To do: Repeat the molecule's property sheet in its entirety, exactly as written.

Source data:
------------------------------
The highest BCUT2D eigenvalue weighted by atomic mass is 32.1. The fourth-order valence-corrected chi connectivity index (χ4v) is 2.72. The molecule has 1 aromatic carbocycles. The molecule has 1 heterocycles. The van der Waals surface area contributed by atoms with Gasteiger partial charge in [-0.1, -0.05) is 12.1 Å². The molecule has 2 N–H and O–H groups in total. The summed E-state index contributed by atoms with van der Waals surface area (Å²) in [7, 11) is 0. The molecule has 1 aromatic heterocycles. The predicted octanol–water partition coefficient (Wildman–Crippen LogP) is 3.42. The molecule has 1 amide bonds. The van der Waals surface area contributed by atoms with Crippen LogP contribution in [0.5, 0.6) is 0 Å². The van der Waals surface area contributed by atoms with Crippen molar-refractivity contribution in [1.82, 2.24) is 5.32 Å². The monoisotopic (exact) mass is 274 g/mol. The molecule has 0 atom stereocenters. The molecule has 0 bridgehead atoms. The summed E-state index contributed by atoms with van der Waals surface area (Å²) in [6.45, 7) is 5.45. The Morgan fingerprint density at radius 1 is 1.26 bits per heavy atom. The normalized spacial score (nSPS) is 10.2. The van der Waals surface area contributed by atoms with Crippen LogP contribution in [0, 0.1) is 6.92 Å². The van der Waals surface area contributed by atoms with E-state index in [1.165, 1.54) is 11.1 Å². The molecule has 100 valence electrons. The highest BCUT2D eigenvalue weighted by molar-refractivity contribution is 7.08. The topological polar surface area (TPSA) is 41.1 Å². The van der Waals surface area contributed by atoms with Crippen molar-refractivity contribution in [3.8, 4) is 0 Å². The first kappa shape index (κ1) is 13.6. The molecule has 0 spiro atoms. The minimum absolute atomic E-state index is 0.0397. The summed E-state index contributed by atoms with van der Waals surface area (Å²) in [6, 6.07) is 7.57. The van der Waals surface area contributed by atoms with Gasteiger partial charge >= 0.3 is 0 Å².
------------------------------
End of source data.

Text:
The highest BCUT2D eigenvalue weighted by atomic mass is 32.1. The fourth-order valence-corrected chi connectivity index (χ4v) is 2.72. The molecule has 1 aromatic carbocycles. The molecule has 1 heterocycles. The van der Waals surface area contributed by atoms with Gasteiger partial charge in [-0.1, -0.05) is 12.1 Å². The molecule has 2 N–H and O–H groups in total. The summed E-state index contributed by atoms with van der Waals surface area (Å²) in [7, 11) is 0. The molecule has 1 aromatic heterocycles. The predicted octanol–water partition coefficient (Wildman–Crippen LogP) is 3.42. The molecule has 1 amide bonds. The van der Waals surface area contributed by atoms with Crippen LogP contribution in [0.5, 0.6) is 0 Å². The van der Waals surface area contributed by atoms with Crippen molar-refractivity contribution in [1.82, 2.24) is 5.32 Å². The monoisotopic (exact) mass is 274 g/mol. The molecule has 0 atom stereocenters. The molecule has 0 bridgehead atoms. The summed E-state index contributed by atoms with van der Waals surface area (Å²) in [6.45, 7) is 5.45. The Morgan fingerprint density at radius 1 is 1.26 bits per heavy atom. The normalized spacial score (nSPS) is 10.2. The van der Waals surface area contributed by atoms with Crippen LogP contribution in [0, 0.1) is 6.92 Å². The van der Waals surface area contributed by atoms with E-state index in [1.165, 1.54) is 11.1 Å². The molecule has 100 valence electrons. The highest BCUT2D eigenvalue weighted by molar-refractivity contribution is 7.08. The topological polar surface area (TPSA) is 41.1 Å². The van der Waals surface area contributed by atoms with Crippen molar-refractivity contribution in [3.8, 4) is 0 Å². The first kappa shape index (κ1) is 13.6. The molecule has 0 spiro atoms. The minimum absolute atomic E-state index is 0.0397. The summed E-state index contributed by atoms with van der Waals surface area (Å²) in [6, 6.07) is 7.57. The van der Waals surface area contributed by atoms with Gasteiger partial charge >= 0.3 is 0 Å².